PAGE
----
First, I have witnessed the shrieks of delight when learners are connected with their teachers and friends on phones and screens. I am astounded at the snapping back of the head when a child erupts in laughter and joy when in community. Our learners need us, and they need each other. There is no denying this and no replication. I am brought to tears when I see educators on the sidewalk waving to their kids at the window, watching with glee as this loving adult writes loving messages on the worn cement.
During and following Covid, nurturing and growing democratic communities need to be at the core of our design.
Second, I am struck by the anxious desire of educators in Manitoba who struggle with the desire to build foundational skills, steer clear of busy work, offer deep experiences for learners, and provide meaningful feedback to families. The litany of spinning plates is overwhelming when not all families and learners have the means to connect online or have the resources to what we might refer to as “engage.”
I have witnessed educators who have invited learners to make sense of their experience in this time. Middle Years educators who connect with their learners through developing zines, Kindergarten teachers who invite their learners to talk about how their favourite stuffy makes them feel, and Senior Years educators who tackle a New York Times op ed in community as a means to make sense of ideas such as authoritarianism, xenophobia, and social isolation. In these examples, educators know the experience of the learners, design with this experience and mind, and provide the supports and invitations for learners to reflect on their experience and grow.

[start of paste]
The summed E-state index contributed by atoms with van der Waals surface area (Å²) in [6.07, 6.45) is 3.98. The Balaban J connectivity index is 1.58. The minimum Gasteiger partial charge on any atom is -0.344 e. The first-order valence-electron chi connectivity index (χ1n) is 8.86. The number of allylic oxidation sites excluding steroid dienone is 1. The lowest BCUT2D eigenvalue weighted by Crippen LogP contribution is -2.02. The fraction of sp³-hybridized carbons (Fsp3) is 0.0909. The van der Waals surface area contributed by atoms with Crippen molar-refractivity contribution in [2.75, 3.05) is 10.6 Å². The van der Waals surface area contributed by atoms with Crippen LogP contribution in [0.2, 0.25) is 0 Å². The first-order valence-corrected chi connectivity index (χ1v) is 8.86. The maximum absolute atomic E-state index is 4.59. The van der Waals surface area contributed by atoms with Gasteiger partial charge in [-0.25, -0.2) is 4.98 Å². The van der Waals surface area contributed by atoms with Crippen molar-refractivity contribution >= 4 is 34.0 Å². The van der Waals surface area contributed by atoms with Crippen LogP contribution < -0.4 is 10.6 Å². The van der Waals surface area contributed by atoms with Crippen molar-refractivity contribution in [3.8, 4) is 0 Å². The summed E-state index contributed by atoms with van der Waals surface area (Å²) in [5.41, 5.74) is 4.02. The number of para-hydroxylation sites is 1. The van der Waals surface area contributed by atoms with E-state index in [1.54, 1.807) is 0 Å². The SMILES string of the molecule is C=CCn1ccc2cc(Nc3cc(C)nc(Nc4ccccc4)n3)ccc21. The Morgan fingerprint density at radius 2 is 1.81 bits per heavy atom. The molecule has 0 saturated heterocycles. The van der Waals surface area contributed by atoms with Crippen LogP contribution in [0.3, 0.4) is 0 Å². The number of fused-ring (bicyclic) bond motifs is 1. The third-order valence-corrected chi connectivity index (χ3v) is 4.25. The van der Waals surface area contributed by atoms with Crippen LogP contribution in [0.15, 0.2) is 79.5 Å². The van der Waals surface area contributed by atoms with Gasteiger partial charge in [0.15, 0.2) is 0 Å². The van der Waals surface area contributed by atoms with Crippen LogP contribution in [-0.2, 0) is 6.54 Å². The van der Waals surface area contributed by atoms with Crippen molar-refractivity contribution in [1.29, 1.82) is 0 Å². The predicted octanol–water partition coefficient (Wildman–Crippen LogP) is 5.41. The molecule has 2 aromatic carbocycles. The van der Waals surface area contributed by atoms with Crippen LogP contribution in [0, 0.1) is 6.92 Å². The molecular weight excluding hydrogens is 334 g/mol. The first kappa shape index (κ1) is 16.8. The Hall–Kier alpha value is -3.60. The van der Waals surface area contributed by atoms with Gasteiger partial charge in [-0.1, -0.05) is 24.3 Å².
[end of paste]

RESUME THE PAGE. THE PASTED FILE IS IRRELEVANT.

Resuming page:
During and following Covid, deep and intentional design needs to be at the core of our work.
Last, I am astounded at how quickly and nimbly schools and communities have supported our families in most need. Through hampers, school supplies, laptops, wifi, and respite work, and so much more, our schools have reached out and supported our learners and families. There was no discussion. Folks just got to work that needed to get done.
During and following Covid, equity needs to be at the core of our design and work.
As we live through this experience, there is an opportunity to consolidate our collective energy in Manitoba when it comes to schools and education. Let’s continue to and strive further to build democratic communities that are fully focused on equity and the pursuit of deep questions about the human experience. To do so, is to provide all our learners with the space, knowledge, and skills required to support their growth and transformation. Keeping these at our core will, as Deborah Meier argues, “nurture the two indisepnsable traits of a democratic society: a high degree of tolerance for others, indeed genuine empathy for them, as well as a high degree of tolerance for uncertainty, ambiguity, and puzzlement, indeed enjoyment of them.”